prenatal care pages 26 31
Prenatal Care (pages 26-31)
  • First trimester initiation:
    • Oregon (80%) worse than U.S. (84%)
  • Adequacy of prenatal care:
    • Oregon (70%) worse than U.S. (75%)
  • Insurance for prenatal care:
    • Varies by maternal race/ethnicity: graph page 31
    • 8% had no insurance (68% of those without insurance were Hispanic): pie chart page 31
  • Strength of evidence that adequate prenatal care leads to less infant mortality and less preterm birth: weak (e.g., many studies on prenatal care and low birthweight)
  • Strength of evidence that adequate prenatal care leads to better long-term outcomes for mother and child: weak (few studies; expensive and hard to do)
maternal smoking during 3 rd trimester of pregnancy pages 32 35
Maternal smoking during 3rd trimester of pregnancy (pages 32-35)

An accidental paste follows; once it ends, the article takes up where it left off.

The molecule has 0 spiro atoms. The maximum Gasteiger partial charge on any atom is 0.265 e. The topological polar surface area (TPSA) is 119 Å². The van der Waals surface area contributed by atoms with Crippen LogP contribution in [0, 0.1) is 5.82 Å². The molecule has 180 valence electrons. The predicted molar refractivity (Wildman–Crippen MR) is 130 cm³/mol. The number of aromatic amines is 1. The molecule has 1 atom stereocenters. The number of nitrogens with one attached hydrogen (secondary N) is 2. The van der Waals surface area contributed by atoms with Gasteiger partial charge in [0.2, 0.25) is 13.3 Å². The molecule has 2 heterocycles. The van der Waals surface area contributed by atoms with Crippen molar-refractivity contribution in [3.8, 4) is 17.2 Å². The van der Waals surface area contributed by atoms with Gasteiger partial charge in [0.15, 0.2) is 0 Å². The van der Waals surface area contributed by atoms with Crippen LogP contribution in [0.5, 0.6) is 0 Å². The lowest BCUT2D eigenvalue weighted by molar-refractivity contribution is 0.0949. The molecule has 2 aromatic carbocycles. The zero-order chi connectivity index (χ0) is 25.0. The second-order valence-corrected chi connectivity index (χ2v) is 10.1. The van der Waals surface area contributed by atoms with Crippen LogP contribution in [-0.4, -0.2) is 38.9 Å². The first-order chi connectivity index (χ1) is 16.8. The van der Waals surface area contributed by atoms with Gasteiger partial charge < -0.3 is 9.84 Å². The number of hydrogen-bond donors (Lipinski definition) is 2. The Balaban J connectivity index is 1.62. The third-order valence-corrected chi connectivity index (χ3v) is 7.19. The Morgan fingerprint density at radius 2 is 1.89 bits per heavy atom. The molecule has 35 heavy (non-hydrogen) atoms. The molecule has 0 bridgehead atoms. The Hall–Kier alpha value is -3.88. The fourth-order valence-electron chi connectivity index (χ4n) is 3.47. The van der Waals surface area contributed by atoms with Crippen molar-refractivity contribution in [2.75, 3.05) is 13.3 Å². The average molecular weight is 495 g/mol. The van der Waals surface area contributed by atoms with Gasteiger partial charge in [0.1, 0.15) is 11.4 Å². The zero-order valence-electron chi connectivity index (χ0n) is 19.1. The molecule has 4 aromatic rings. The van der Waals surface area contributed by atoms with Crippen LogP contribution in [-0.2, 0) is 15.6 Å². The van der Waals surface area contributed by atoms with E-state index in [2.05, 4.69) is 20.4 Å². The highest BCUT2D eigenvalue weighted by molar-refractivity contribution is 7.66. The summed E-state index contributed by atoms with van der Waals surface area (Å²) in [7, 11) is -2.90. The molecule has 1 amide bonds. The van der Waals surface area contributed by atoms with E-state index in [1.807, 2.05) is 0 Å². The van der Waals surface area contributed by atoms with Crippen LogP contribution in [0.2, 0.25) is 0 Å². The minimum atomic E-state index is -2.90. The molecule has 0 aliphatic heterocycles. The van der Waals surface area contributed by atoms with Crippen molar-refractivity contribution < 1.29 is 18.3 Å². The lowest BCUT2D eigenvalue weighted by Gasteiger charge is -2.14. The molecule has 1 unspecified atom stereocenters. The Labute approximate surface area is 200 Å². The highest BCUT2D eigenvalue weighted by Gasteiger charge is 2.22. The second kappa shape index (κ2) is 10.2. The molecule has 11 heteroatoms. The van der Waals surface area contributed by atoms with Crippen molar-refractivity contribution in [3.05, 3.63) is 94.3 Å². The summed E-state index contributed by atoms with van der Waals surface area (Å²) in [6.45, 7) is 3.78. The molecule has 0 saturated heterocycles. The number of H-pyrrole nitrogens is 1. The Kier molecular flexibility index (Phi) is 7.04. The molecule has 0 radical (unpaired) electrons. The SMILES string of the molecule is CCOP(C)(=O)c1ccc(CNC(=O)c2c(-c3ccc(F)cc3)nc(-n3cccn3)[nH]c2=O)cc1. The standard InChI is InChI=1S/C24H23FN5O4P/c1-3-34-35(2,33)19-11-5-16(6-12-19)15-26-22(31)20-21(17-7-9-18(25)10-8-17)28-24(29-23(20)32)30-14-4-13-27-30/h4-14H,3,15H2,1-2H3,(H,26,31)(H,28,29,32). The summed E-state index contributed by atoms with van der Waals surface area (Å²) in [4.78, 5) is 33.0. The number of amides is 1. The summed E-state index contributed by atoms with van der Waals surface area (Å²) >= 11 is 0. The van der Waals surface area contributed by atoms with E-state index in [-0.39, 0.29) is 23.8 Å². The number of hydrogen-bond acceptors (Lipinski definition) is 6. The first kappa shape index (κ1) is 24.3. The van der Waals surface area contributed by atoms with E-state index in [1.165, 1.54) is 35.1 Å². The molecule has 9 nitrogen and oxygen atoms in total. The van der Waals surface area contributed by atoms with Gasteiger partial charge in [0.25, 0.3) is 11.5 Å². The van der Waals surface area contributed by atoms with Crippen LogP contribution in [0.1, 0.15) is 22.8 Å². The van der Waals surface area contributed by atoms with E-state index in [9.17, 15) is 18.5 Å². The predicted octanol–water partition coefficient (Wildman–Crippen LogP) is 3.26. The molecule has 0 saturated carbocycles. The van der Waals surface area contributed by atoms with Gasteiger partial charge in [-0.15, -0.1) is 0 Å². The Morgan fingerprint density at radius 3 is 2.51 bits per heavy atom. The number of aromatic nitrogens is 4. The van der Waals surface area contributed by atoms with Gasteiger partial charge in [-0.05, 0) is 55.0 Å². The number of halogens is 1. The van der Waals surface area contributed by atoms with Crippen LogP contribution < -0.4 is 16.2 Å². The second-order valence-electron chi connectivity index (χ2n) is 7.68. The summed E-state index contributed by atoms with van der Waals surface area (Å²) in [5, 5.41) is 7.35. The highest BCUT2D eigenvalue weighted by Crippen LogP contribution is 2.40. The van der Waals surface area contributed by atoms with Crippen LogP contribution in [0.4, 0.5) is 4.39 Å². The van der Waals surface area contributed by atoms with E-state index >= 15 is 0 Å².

• Pregnant Oregon women smoke at about U.S. average: 13%
  • Most likely to smoke: American Indian and White
  • Among smokers: 46% quit, 61% of the quitters stayed quit (at average of 14 weeks)
  • Smoke Free Mothers and Babies increased prenatal providers using The 5 A’s
  • Strength of evidence that quitting smoking is important, especially to decrease low birthweight and SIDS risk: very strong
  • Strength of evidence that The 5 A’s can decrease smoking: strong
maternal alcohol use during 3 rd trimester of pregnancy pages 36 39
Maternal alcohol use during 3rd trimester of pregnancy (pages 36-39)
  • Alcohol use during pregnancy: Oregon women (8%) more than U.S. (6%)
  • Alcohol use during pregnancy leads to low birthweight, birth defects (including FAS) and child neurological problems